George Zimmerman was just declared not guilty of the manslaughter of Trayvon Martin by a jury of white women. I am devastated and angry, but there are people of color on Twitter right now who are expressing emotions that I cannot access: Fear. Hurt. Betrayal.
Worrying about riots for only tonight is a luxury compared to worrying about zimmermans and cops every night of your black life.
— Dabnis Brickhouse (@thembithembi) July 14, 2013
I can’t access these emotions myself because I am white, and I am privileged as a white person to not fear for the safety of my sons in the wake of this verdict. It is my privilege as a white person that means I don’t have to worry that my boys will be perceived as threatening because of their race. It is my privilege as a white person that means I don’t have to have to tell my children they can’t fight back against bullies. It is my privilege as a white person to not feel this verdict a referendum on my worth.
I can not even imagine the privilege of not having to fear racially motivated violence for oneself and one’s family and community.
— jlm (@jessielanemetz) July 14, 2013
And for every time I have let my white privilege go unchecked, I am complicit in Trayvon Martin’s death. With my privilege I have participated in a society that says that Black young men are fearsome, that a Black life is not worth as much as a white person’s comfort, that a Black family’s grief is not worthy of justice.
It’s not just the people in power – it’s the structures of power themselves. Built on lies about race. Always have been and still are.
— Grace (@graceishuman) July 14, 2013
I am complicit for every time I have let a racist comment or joke slide past me unremarked-on. I am complicit for every time I have minimized racism as an issue of the past, or as something that Black people do to white people as well, with equal effects. I am complicit for every time I have smugly said that I am colorblind and I don’t see race. I am complicit for every time I have talked over the voices of Black people, for every time I have sat silently by when I should have used my privilege amplify their voices.
All of you are seeing what we see every single day. This verdict is what my parents warned me about from an early age. Unreal.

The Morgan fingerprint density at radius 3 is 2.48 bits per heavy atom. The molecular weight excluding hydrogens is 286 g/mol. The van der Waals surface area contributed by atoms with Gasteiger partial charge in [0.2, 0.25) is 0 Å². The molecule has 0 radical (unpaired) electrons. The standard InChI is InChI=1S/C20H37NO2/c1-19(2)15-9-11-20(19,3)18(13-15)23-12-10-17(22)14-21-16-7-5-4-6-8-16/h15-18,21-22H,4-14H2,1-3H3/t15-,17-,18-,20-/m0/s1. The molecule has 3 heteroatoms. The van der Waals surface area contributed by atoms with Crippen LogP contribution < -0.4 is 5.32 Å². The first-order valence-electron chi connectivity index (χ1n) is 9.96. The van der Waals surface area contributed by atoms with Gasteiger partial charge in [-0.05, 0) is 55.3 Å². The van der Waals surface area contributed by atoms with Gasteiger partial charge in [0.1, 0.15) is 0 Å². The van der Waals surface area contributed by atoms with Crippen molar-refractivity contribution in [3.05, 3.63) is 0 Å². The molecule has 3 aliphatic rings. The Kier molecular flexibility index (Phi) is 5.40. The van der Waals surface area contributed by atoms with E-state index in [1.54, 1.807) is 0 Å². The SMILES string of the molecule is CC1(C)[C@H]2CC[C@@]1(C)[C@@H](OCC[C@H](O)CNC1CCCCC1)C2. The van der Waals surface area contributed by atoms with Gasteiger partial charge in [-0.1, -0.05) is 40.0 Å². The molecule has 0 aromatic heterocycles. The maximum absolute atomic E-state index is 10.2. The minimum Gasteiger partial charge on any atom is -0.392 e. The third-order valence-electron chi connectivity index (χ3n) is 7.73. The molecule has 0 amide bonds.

— B (@HolaBrody) July 14, 2013
I am complicit because I enjoy living in a neighborhood that is safe and affluent and has well-stocked grocery stores and good schools, a neighborhood which has been built upon generations of discrimination and redlining and segregation. I am complicit because I attend a university whose faculty is overwhelmingly white, even down to the professor of my African American Literature class. I am complicit because I attend a church whose membership is almost entirely white and middle-class, and whose mission field is Black and poor.
What do I teach my son now? Don’t fight back? Self defense doesn’t apply to you?
— Bae Dawn Chong (@kajani500) July 14, 2013
We are complicit. Every time that we nod along when someone says that “we should just let the South secede already!”, we erase the oppressed people in Florida and Texas and Alabama who are fighting like hell to be safe and healthy in the face of a racist, misogynist society. When we reimagine “the South” into an oppressive monolith, we erase the people in the South who live under the boot of oppression, the wronged people and the allies who are fighting for them; and we fail to examine the oppression that happens in all parts of the country.
This reminder of the disregard for black life should not be dismissed as uniquely Floridian.
— alisha gaines (@alishagaines) July 14, 2013
The Zimmerman verdict is not a uniquely Florida problem, any more than the extreme anti-abortion legislation is a uniquely Texas problem. Racism and misogyny and oppression are American problems, and we must acknowledge this and fight it where we live, instead of shaking our heads when it manifests in other places.
I like how ppl are making it a FL thing. No. This is the reality for POC all over the USA
— Francesska J-P (@toearlyforthis) July 14, 2013
With my unchecked privilege, I have been complicit in racism. I have not worked as hard as I should to make a society where the last can be first. I have not worked as hard as I should to raise my children to be mindful of how far we still have to go. I have not worked as hard as I should to hold my elected representatives accountable for making sure justice is upheld.
"You will never be able to understand this fear. You will never understand this wrong. Say your words of solidarity or say nothing at all."
— Angelique (@Zinc323) July 14, 2013
I must do better. We must do better.
This is the state of race in America. This is it. Look closely.
— Grace (@graceishuman) July 14, 2013
Lord, have mercy on us.